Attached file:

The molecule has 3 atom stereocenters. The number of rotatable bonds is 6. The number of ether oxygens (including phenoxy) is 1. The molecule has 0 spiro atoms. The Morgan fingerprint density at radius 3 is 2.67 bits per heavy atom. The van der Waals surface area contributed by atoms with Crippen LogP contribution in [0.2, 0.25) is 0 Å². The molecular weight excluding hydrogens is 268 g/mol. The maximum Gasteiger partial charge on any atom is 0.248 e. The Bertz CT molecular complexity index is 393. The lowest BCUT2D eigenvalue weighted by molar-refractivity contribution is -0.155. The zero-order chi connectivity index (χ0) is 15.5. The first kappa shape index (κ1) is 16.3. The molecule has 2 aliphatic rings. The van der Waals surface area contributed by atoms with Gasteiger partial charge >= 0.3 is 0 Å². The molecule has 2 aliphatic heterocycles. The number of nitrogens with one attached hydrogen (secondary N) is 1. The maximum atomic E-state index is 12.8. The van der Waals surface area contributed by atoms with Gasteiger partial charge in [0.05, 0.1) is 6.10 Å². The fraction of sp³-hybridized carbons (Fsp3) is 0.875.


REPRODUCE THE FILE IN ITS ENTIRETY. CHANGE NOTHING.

The molecule has 3 atom stereocenters. The number of rotatable bonds is 6. The number of ether oxygens (including phenoxy) is 1. The molecule has 0 spiro atoms. The Morgan fingerprint density at radius 3 is 2.67 bits per heavy atom. The van der Waals surface area contributed by atoms with Crippen LogP contribution in [0.2, 0.25) is 0 Å². The molecular weight excluding hydrogens is 268 g/mol. The maximum Gasteiger partial charge on any atom is 0.248 e. The Bertz CT molecular complexity index is 393. The lowest BCUT2D eigenvalue weighted by molar-refractivity contribution is -0.155. The zero-order chi connectivity index (χ0) is 15.5. The first kappa shape index (κ1) is 16.3. The molecule has 2 aliphatic rings. The van der Waals surface area contributed by atoms with Gasteiger partial charge >= 0.3 is 0 Å². The molecule has 2 aliphatic heterocycles. The number of nitrogens with one attached hydrogen (secondary N) is 1. The maximum atomic E-state index is 12.8. The van der Waals surface area contributed by atoms with Gasteiger partial charge in [0.05, 0.1) is 6.10 Å². The fraction of sp³-hybridized carbons (Fsp3) is 0.875.